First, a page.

Others want reform and the end of the “private is best” ideology which is adding to the problem.
    The Greens risk losing senators at the next federal election unless they can work out whether the best short term strategy is to look more or less radical and get the right answer to “why vote Green?”

  9. John, I had a chat with Mark about this. He says that nowhere in the world has a ‘green’ party emerged from the working class. Mostly they come from the upper middle-class with a few Trots.

    This raises the question as to whether they are genuinely to the ‘left’ of Labor, which also has plenty of members who would sit quite comfortably in a genuine ‘liberal’ party, if we had one.

    My text book on political ideologies makes the point that all parties have had social welfare policies, or you might say are concerned with social justice. Even the fascists.

    What I’m saying is that having social justice as one of your four pillars does not automatically put you to the left of Labor.

  10. Of course that Simon Benson item is in the Australian, so barely worth a comment, other than saying anything coming out of Tony Abbott’s mouth is utter miss-informing garbage. I would go so far as to suggest that this latest of Abbott’s offensive blurts is really an attempt to pin the blame for his eviction of the auto industry on renewable energy.

    Abbott is so toxic to Australian good government he needs to be handled with the strictest of Hazmat regimes and put out with the rest of the industrial garbage, while there still is some to decompose him with.

    Brian I would like to be more specific to the item but I have not yet power tool drilled my frontal lobes so have no desire to read the Australian. Occasionally I have scanned the Australian on the news stand but if the lies, miss-information and spin are redacted out there are barely enough words left to form a whole good paragraph, ie not worth the time.

  11. BilB, I usually only buy the Australian when the Newspoll results come out. Mark is with us at present, and he normally reads it on the weekend to sample the sort of garbage they are up to. Other than that they have a good book review supplement.

    I read the Courier Mail to keep up with the local happenings. It must be said though, that some of their writers are worth reading – Dennis Atkins on national affairs, and Paul Syvret’s opinion pieces are a bit Bolshie for a Murdoch rag. I was surprised that he had the handle of “assistant editor’. The front page is usually a joke, I think meant to reassure Rupert if he happens to look.

  12. Brian, not a criticism of those who must cast a wider information gathering net in order to be informed on behalf of others, ie yourself.

    I’ll substantiate my TTA condemnation with a question. Can anyone think of a single occasion when Toxic Tony provided a thorough and quantitative evaluation of any of his “policies”. I certainly cannot.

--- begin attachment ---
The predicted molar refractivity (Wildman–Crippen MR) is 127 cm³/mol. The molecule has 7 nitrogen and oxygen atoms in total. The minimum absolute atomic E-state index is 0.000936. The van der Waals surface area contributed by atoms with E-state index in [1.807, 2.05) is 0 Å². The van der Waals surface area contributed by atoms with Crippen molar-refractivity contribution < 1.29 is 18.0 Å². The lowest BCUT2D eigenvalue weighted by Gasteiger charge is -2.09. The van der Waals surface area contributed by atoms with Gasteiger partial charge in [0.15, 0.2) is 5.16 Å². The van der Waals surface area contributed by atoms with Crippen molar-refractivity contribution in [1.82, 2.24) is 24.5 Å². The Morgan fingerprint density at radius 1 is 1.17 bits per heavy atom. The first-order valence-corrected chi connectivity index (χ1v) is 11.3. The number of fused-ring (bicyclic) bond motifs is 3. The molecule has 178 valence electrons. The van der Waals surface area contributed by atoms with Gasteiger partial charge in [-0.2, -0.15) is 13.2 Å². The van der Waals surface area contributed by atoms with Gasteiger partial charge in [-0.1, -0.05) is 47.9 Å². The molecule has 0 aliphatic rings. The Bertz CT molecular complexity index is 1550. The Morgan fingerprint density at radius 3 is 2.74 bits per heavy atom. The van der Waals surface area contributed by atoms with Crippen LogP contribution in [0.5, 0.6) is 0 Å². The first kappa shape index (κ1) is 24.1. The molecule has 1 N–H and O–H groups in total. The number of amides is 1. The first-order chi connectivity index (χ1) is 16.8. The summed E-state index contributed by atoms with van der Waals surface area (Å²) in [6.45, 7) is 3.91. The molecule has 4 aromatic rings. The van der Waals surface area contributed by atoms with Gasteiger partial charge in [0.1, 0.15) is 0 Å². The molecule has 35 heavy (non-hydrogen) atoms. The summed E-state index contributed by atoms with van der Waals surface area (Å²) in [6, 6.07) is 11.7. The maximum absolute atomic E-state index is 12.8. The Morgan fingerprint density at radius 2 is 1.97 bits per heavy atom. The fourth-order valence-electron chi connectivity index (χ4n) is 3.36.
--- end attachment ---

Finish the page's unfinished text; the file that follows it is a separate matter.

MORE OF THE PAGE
Abbott’s modus operandi is to launch an outburst (never with any factual basis) of condemnation against some ideological target, summarise that into a jingle, then repeat it over and over until people who don’t want to think too hard about issues begin to repeat it believing it to be true because they heard it so many times.

    This is not government, this is self serving manipulation typical of lynch mob mentality. Abbott has no place in the government of Australia.

  13. Brian: The Greens tend to come from the educated middle class and have filled the slot that used to be filled by the Democrats. I don’t think that they have much of an understanding of what it is to be hard core working class. I think of them as Australia’s only real conservative party just as i think of the Nationals as our remaining socialist party.
    Not sure what the Greens or Labor have to do fight One Nation for the heart of the working class. My optimistic guess is that One Nation will decline once people are reminded that they are just another party that wants to look after the rich while using racism to get the working class vote.

  14. Jumpy: The super delegate system is one of the unfairness’s in the Democrat primary system. Then there are all the other unfairness’s in the real election. Makes you appreciate what a relatively good system Australia has.

  15. Good to see all these “New Australians” (as we were taught to call them in the 1950s and 60s) doing so well in politics: Palasczuk, Plibersek, Gillard, Berejiklian, Bracks, Wong, …. even Mr Katter claims some Afghan, I think…..

  16. New SS will have to wait until tomorrow night. Watched Federer clean up Berdych in the tennis tonight. Plus it’s hot and I feel a bit horrible.

  17. No need to apologise, Brian.

    May I note, apropos of ceremonial matters, that it is now correct to say:

    The Donald has scored!